Monday, June 30, 2014

Cool & Collected Coasters

Coasters seem like the classic introductory item to leatherworking, though these are almost the first coasters I'd ever made.  There doesn't seem to be any shortage of leather coasters available on Etsy these days, but it seemed all the ones that were part of a set were from the Tandy kit.  While the Tandy kit is probably perfectly dandy, it seemed more interesting to me to develop my own case for my coasters and that's what I did.  A bit of brainstorming, a dash of drafting on the computer, and a few paper prototypes to get the sizing right and bing-o!  Perfectly fitted cases using a minimal amount of material.


While I was changing up the norm I figured I'd experiment with some different tooling patterns.  Rather than having five identical coasters I figured it'd be interesting for each coaster to have a different pattern.  If nothing else it seems like it'd help keep track of who's cup was who's.

Each of the coasters and cases were treated with an antiquing gel.  One set received the Dark Brown treatment and the other set received the Mahogany color.  The treatment method was pretty much identical from coaster to coaster and the cases but I couldn't help but notice the Mahogany treated cases turned out far more "purple" than the coasters.  It just goes to show that every hide of leather is just a bit different.
Of course, the dragons all had to be painted to be properly given their dragonly due.  After that came a few thick coats of finish to make each coaster as shiny, and water resistant, as possible.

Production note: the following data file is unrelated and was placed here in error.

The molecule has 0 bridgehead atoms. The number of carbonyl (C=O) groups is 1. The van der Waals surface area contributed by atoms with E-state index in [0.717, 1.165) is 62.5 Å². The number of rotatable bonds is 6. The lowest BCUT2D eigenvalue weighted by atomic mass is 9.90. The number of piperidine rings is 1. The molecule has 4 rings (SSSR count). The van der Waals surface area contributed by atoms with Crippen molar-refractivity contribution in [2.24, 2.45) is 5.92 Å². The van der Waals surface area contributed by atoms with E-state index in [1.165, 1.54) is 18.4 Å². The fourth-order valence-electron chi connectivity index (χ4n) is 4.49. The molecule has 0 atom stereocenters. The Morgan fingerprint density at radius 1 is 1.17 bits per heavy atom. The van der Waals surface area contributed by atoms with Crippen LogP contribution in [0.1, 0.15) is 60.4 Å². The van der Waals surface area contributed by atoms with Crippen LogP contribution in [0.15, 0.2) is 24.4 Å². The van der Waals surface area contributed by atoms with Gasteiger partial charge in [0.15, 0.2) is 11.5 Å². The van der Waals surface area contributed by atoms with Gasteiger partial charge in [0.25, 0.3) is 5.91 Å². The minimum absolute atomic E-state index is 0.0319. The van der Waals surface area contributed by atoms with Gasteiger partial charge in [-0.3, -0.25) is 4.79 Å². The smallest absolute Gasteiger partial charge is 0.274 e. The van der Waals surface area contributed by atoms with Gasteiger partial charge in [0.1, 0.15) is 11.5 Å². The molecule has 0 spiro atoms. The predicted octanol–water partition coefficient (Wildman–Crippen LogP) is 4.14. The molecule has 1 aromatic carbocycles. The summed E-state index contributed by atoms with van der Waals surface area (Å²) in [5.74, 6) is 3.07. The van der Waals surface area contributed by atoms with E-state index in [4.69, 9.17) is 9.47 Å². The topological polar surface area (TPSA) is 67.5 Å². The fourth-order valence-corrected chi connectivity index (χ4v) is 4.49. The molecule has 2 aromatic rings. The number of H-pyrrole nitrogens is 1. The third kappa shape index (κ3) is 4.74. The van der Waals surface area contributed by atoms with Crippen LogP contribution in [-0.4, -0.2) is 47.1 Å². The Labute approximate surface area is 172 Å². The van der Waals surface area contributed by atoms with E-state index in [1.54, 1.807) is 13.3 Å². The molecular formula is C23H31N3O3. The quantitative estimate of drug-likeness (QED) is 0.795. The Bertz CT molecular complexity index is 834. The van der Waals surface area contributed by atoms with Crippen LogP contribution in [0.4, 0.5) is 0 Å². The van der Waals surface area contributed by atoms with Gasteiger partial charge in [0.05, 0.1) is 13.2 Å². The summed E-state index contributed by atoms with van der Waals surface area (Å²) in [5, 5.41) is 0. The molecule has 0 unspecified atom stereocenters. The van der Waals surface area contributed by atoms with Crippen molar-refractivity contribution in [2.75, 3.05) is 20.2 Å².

The final coup de grace was a double loop lace around the border of each coaster.  Aside from just looking nicer this helps the coaster hold onto the surface its sitting on.  I'd imagine it might help hold on to wayward liquids as well, but I haven't really tested that.  The first two sets used a nice supple calf lace that I tend to use for most of my lacing but the dragons seemed like they could use a beefier latigo lace.  It works pretty well for them I think but I had to go to a single loop to make the thicker lacing work.  I'd originally alloted myself 3 days to complete the entire build but that was before I remembered how time intensive lacing can be.  It took me 6 days to finish tooling, staining, painting, and lacing all 15 coasters. I'm pretty content that the time was well spent though.
























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